DONNA LANCLOS, Anodyne Anthropology LLC
AUTUMN SANDERS FOSTER, Founder, Quire Consulting
AMBER HAMPTON GREENE, Experience Research & Service Design, Cityblock Health
JORDAN KRAEMER, Research Associate, Implosion Labs, LLC
RUCHIKA MUCHHALA, Consultant/Filmmaker, Third Kulture Media
Ethnographers take pride in representing people’s voices with fidelity, empathy, and deep contextual understanding. But our work can end up reinforcing a distinction between people who “have experience” that we study for insights and people who “have expertise” to use, shape, and monetize that experience. We’ll tackle a range of core questions:
As organizations increasingly value representations of “user” or “customer” experience, what responsibilities come with this role? To what extent are we confronting the ways that the anthropologist on the project gets used to distancing people from their own expertise about their everyday lives? When we present our research and recommendations to clients...
by DONNA LANCLOS, Anodyne Anthropology
Donna is chairing the EPIC2019 panel "Representation & Representative-ness" on Monday, Nov 11, 11–12:00 in Providence, Rhode Island.
EPIC2019 is around the corner and I’m excited to share the panel I have been invited to facilitate this year with a fantastic group of ethnographers:
We will be tackling the ever-relevant theme of “representation”, a topic with a long legacy in ethnography and anthropology. Actually, I feel like the panel already started in the terrific discussions we had to develop our abstract, so I want to share some of that thinking here to inspire you to join the conversation in Providence!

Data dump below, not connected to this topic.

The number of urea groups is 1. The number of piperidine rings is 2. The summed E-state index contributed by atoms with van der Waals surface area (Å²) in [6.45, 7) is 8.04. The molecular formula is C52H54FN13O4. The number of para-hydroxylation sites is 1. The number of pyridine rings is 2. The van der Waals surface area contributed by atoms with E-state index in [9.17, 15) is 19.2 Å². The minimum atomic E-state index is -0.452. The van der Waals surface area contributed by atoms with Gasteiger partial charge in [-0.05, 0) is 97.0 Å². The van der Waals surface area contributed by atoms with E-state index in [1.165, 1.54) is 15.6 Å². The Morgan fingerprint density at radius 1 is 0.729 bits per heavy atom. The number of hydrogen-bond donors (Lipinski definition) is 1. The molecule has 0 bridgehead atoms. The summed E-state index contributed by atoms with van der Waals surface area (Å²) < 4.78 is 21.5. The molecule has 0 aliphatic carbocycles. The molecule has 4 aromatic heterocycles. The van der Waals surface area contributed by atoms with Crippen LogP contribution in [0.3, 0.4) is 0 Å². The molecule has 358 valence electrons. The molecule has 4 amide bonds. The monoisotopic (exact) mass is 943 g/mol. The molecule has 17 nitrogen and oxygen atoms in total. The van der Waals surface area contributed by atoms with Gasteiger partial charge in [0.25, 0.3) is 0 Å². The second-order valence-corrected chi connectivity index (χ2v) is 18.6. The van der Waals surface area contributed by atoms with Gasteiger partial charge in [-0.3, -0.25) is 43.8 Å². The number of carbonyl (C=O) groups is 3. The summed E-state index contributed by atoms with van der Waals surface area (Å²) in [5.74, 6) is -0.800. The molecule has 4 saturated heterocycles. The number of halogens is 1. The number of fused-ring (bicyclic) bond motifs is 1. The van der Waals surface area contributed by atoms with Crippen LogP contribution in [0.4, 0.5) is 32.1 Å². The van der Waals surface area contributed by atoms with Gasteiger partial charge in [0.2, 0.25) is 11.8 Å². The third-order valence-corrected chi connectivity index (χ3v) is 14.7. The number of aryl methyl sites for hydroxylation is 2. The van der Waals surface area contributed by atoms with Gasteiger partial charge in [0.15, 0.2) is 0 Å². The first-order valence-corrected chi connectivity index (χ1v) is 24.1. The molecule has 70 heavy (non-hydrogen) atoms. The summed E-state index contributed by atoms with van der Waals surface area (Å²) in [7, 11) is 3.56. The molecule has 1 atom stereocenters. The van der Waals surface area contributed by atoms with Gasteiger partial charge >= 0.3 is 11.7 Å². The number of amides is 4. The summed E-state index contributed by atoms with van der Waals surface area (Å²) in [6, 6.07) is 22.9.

Our abstract begins: Ethnographers take pride in representing people’s voices with fidelity, empathy, and deep contextual understanding. But our work can end up reinforcing a distinction between people who “have experience” that we study for insights and people who “have expertise” to use, shape, and monetize that experience.
by DONNA LANCLOS (Univ. of North Carolina Charlotte)
Come on, people—show us the shoes: #shoetweet @epicpeople_org
You can think I'm irrationally obsessed with shoes if you want, but if you’ve never thought about the profound sociality of the #shoetweet, you’re missing out. I'm not the only #shoetweeter out there. Ask yourself: Why do so many people share photos of their shoes? It’s not just some strange footwear obsessive disorder.
The open web is a location, a source of tools, a network, and a place where we meet, converse with, and maintain relationships with people. The web is a Place, a cultural construction. The disembodied practices of the web are a challenge to people who use a variety of practices to inject their embodied experiences into digital places.
An excellent example of this is the #shoetweet on Twitter.
A #shoetweet is, well, a picture of shoes shared on Twitter. Basic. And yet, there are complexities.
The basic #shoetweet is a performance of presence: I am here, I am wearing shoes:
by DONNA LANCLOS
The 2014 American Anthropological Association meetings for me consisted of a long and occasionally ranty (on my part) conversation about Open Access publishing. My conversations at the 2013 meetings in Chicago around OA hinted at high levels of anxiety and also misinformation among academics in anthropology about what OA is, what is at stake, what it might look like, and the impact it might have on their professional success. I had hoped that in the course of a year those negative feelings would shift a bit, especially with the relatively high-visibility experiments in OA at Cultural Anthropology, and HAU: Journal of Ethnographic Theory (the latter is both a journal and entering into an experiment in monograph publishing with University of Chicago Press).
The conversations I witnessed in DC this year did little to assure me that anxiety levels have lowered. From the lament of faculty who do not see how OA publishing can be peer-reviewed or prestigious, to publishers who wish that academics would stop pretending...